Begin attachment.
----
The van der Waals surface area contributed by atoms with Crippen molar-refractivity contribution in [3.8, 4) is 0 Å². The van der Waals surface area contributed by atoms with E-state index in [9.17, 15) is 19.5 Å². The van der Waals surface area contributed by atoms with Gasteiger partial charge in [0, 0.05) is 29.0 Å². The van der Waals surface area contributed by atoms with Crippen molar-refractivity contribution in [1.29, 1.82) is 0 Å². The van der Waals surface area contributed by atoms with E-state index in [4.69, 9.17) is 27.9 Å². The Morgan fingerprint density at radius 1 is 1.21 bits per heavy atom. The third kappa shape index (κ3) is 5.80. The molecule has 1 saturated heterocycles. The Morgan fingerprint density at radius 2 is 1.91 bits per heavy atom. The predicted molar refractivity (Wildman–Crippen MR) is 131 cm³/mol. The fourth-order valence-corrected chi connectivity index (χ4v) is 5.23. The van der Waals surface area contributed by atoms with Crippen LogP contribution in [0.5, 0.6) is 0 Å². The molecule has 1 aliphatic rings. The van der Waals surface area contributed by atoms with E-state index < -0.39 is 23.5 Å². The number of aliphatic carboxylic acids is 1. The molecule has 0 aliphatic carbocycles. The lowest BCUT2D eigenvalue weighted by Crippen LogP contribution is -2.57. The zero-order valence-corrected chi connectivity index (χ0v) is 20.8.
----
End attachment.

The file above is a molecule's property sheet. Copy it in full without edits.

The van der Waals surface area contributed by atoms with Crippen molar-refractivity contribution in [3.8, 4) is 0 Å². The van der Waals surface area contributed by atoms with E-state index in [9.17, 15) is 19.5 Å². The van der Waals surface area contributed by atoms with Gasteiger partial charge in [0, 0.05) is 29.0 Å². The van der Waals surface area contributed by atoms with Crippen molar-refractivity contribution in [1.29, 1.82) is 0 Å². The van der Waals surface area contributed by atoms with E-state index in [4.69, 9.17) is 27.9 Å². The Morgan fingerprint density at radius 1 is 1.21 bits per heavy atom. The third kappa shape index (κ3) is 5.80. The molecule has 1 saturated heterocycles. The Morgan fingerprint density at radius 2 is 1.91 bits per heavy atom. The predicted molar refractivity (Wildman–Crippen MR) is 131 cm³/mol. The fourth-order valence-corrected chi connectivity index (χ4v) is 5.23. The van der Waals surface area contributed by atoms with Crippen LogP contribution in [0.5, 0.6) is 0 Å². The molecule has 1 aliphatic rings. The van der Waals surface area contributed by atoms with E-state index < -0.39 is 23.5 Å². The number of aliphatic carboxylic acids is 1. The molecule has 0 aliphatic carbocycles. The lowest BCUT2D eigenvalue weighted by Crippen LogP contribution is -2.57. The zero-order valence-corrected chi connectivity index (χ0v) is 20.8.